Facebook Chief Executive Officer Mark Zuckerberg on Tuesday publicly apologised for failing to protect the personal information of millions of people.

Zuckerberg appeared before the United States Senate Judiciary and Commerce Committees after it came to light that the private information of 87 million Facebook users was harvested by the British political consulting firm Cambridge Analytica, which worked on Donald Trump’s presidential campaign.

“We didn’t take a broad enough view of our responsibility, and that was a big mistake,” said Zuckerberg. “It was my mistake, and I’m sorry. I started Facebook, I run it, and I’m responsible for what happens here.”

Zuckerberg said it was “clearly a mistake” to believe the data-mining company had deleted user data it had harvested in an attempt to sway elections, AP reported. He said Facebook thought the data collection was “a closed case” because it thought the information had been discarded.

In the first of two marathon meetings with the US Senate, Zuckerberg also said Facebook did not alert the Federal Trade Commission, and that the company was prepared to handle the situation differently today.


Zuckerberg told the senate that his company was “working with” special counsel Robert Mueller in the federal inquiry into alleged Russian interference in the 2016 US presidential campaign. Earlier in the year, Mueller charged 13 Russian individuals and three companies with interfering in the 2016 election through a social media propaganda. A number of the Russian ads were on Facebook.

He said that 2018 was an “important year for the whole world, with several countries like India, Pakistan having elections”. “We’ll do everything possible to ensure these elections are safe,” he said. Facebook wants to protect the integrity of the process and they have deleted thousands accounts that could exploit internet systems and affect elections, he said.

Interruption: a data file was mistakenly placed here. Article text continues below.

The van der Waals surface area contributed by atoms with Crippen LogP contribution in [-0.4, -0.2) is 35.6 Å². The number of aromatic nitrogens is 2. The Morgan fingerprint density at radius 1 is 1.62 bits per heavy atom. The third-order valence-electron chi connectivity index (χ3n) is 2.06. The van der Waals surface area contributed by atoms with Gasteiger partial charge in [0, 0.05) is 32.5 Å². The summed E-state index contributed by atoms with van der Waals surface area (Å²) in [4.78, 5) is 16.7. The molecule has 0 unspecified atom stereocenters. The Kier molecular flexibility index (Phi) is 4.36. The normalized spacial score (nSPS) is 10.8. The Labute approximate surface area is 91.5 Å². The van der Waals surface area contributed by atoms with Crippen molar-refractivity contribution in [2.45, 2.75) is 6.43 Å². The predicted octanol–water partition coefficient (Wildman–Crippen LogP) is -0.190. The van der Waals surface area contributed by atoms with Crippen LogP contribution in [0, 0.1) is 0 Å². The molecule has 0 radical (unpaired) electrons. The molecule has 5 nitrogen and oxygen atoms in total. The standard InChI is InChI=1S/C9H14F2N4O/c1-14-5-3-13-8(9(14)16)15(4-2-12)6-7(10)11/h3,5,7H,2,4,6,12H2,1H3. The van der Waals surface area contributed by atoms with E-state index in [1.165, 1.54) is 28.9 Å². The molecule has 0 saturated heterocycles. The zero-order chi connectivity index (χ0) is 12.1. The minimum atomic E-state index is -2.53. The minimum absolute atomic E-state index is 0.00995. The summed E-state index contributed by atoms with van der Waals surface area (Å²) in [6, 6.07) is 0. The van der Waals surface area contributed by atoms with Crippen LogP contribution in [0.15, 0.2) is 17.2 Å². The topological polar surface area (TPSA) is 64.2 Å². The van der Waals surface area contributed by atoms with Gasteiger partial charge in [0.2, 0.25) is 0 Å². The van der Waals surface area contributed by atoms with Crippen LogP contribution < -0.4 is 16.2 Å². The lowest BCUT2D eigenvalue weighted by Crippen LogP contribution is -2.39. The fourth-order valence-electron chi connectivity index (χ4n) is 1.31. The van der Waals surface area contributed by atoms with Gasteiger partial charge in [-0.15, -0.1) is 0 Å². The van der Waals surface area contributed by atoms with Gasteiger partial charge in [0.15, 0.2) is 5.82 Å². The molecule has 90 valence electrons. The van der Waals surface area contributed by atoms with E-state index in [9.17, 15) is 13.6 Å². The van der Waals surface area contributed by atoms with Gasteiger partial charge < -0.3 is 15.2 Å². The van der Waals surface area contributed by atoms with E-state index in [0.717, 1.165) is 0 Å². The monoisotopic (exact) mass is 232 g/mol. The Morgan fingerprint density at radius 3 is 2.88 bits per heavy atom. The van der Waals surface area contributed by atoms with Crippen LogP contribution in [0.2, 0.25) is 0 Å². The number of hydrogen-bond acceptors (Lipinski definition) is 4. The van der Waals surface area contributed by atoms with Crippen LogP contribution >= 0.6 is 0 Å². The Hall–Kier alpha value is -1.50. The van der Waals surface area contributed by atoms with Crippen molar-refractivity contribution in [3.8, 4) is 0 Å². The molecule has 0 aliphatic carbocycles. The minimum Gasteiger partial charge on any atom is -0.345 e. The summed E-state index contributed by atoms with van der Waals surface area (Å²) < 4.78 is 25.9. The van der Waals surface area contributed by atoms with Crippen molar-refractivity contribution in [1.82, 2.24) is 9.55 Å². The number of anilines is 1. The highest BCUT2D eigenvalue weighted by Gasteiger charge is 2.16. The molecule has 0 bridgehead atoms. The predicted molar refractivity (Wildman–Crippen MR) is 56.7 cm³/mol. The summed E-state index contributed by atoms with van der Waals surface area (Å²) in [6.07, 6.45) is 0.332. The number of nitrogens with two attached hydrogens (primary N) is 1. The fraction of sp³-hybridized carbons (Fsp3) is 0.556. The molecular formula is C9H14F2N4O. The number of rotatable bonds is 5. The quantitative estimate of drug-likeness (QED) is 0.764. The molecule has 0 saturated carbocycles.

Zuckerberg also told the committees that his company has been alerting some of its users that their data was gathered by Cambridge Analytica.

One of the senators, John Thune from South Dakota, told Zuckerberg that his company had a 14-year history of apologising for “ill-advised decisions” related to user privacy. “How is today’s apology different?” Thune also said there was a need for Facebook to avoid creating “a privacy nightmare”, The New York Times reported.

Zuckerberg responded saying, “We have made a lot of mistakes in running the company. I think it’s pretty much impossible, I believe, to start a company in your dorm room and then grow it to be at the scale that we’re at now without making some mistakes”.

The senators focused on Facebook’s basic functions, such as privacy settings, while also asking Zuckerberg about fake news on the social media platform. They said they are skeptical if the company can regulate itself and indicated putting in place privacy rules.

Zuckerberg said Facebook is now going through “a broader philosophical shift in how we approach our responsibility as a company”, and added that the company needed to take a “more proactive role”.

Following his statements, Facebook shares surged 4.5% for the day, its biggest gain in two years.

On Monday, Zuckerberg admitted to the United States Congress that his social media network did not do enough to prevent the misuse of people’s data.